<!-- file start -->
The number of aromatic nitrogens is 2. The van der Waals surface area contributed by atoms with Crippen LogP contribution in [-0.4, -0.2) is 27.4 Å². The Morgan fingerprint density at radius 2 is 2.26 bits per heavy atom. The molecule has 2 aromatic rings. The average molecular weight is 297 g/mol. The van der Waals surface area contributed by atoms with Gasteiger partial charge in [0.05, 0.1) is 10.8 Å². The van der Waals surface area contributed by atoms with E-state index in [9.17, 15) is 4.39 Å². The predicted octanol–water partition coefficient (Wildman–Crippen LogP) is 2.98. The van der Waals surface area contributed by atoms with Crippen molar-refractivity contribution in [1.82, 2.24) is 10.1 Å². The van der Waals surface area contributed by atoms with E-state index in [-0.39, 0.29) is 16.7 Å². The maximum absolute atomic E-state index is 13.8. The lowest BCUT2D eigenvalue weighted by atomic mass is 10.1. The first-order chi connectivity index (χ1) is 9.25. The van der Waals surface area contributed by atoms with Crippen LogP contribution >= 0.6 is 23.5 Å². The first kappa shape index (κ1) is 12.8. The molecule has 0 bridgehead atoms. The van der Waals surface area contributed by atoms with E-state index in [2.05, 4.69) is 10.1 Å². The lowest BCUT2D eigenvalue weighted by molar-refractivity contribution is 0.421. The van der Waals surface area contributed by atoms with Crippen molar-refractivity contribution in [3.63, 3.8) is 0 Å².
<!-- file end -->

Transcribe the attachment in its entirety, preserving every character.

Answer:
The number of aromatic nitrogens is 2. The van der Waals surface area contributed by atoms with Crippen LogP contribution in [-0.4, -0.2) is 27.4 Å². The Morgan fingerprint density at radius 2 is 2.26 bits per heavy atom. The molecule has 2 aromatic rings. The average molecular weight is 297 g/mol. The van der Waals surface area contributed by atoms with Gasteiger partial charge in [0.05, 0.1) is 10.8 Å². The van der Waals surface area contributed by atoms with E-state index in [9.17, 15) is 4.39 Å². The predicted octanol–water partition coefficient (Wildman–Crippen LogP) is 2.98. The van der Waals surface area contributed by atoms with Crippen molar-refractivity contribution in [1.82, 2.24) is 10.1 Å². The van der Waals surface area contributed by atoms with E-state index in [-0.39, 0.29) is 16.7 Å². The maximum absolute atomic E-state index is 13.8. The lowest BCUT2D eigenvalue weighted by atomic mass is 10.1. The first-order chi connectivity index (χ1) is 9.25. The van der Waals surface area contributed by atoms with Crippen LogP contribution >= 0.6 is 23.5 Å². The first kappa shape index (κ1) is 12.8. The molecule has 0 bridgehead atoms. The van der Waals surface area contributed by atoms with E-state index in [2.05, 4.69) is 10.1 Å². The lowest BCUT2D eigenvalue weighted by molar-refractivity contribution is 0.421. The van der Waals surface area contributed by atoms with Crippen molar-refractivity contribution in [3.63, 3.8) is 0 Å².